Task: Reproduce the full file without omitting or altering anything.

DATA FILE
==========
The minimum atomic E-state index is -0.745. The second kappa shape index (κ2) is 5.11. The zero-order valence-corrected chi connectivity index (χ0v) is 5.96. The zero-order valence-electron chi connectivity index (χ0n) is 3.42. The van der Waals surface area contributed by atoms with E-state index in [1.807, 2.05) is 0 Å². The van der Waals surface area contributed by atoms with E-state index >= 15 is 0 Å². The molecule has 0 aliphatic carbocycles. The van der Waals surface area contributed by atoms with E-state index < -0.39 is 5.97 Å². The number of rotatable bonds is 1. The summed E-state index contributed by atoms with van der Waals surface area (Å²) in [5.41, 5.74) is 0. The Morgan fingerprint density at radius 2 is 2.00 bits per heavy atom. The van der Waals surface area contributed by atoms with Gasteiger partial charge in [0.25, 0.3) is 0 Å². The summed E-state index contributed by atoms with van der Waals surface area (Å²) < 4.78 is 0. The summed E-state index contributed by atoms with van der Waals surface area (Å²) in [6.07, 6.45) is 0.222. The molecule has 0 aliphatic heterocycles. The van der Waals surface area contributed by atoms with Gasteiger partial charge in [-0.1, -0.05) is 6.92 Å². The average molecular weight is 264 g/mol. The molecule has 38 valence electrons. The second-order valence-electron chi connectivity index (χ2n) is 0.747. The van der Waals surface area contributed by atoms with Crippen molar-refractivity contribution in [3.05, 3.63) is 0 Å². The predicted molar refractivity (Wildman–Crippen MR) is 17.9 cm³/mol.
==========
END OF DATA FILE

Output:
The minimum atomic E-state index is -0.745. The second kappa shape index (κ2) is 5.11. The zero-order valence-corrected chi connectivity index (χ0v) is 5.96. The zero-order valence-electron chi connectivity index (χ0n) is 3.42. The van der Waals surface area contributed by atoms with E-state index in [1.807, 2.05) is 0 Å². The van der Waals surface area contributed by atoms with E-state index >= 15 is 0 Å². The molecule has 0 aliphatic carbocycles. The van der Waals surface area contributed by atoms with E-state index < -0.39 is 5.97 Å². The number of rotatable bonds is 1. The summed E-state index contributed by atoms with van der Waals surface area (Å²) in [5.41, 5.74) is 0. The Morgan fingerprint density at radius 2 is 2.00 bits per heavy atom. The van der Waals surface area contributed by atoms with Gasteiger partial charge in [0.25, 0.3) is 0 Å². The summed E-state index contributed by atoms with van der Waals surface area (Å²) < 4.78 is 0. The summed E-state index contributed by atoms with van der Waals surface area (Å²) in [6.07, 6.45) is 0.222. The molecule has 0 aliphatic heterocycles. The van der Waals surface area contributed by atoms with Gasteiger partial charge in [-0.1, -0.05) is 6.92 Å². The average molecular weight is 264 g/mol. The molecule has 38 valence electrons. The second-order valence-electron chi connectivity index (χ2n) is 0.747. The van der Waals surface area contributed by atoms with Crippen molar-refractivity contribution in [3.05, 3.63) is 0 Å². The predicted molar refractivity (Wildman–Crippen MR) is 17.9 cm³/mol.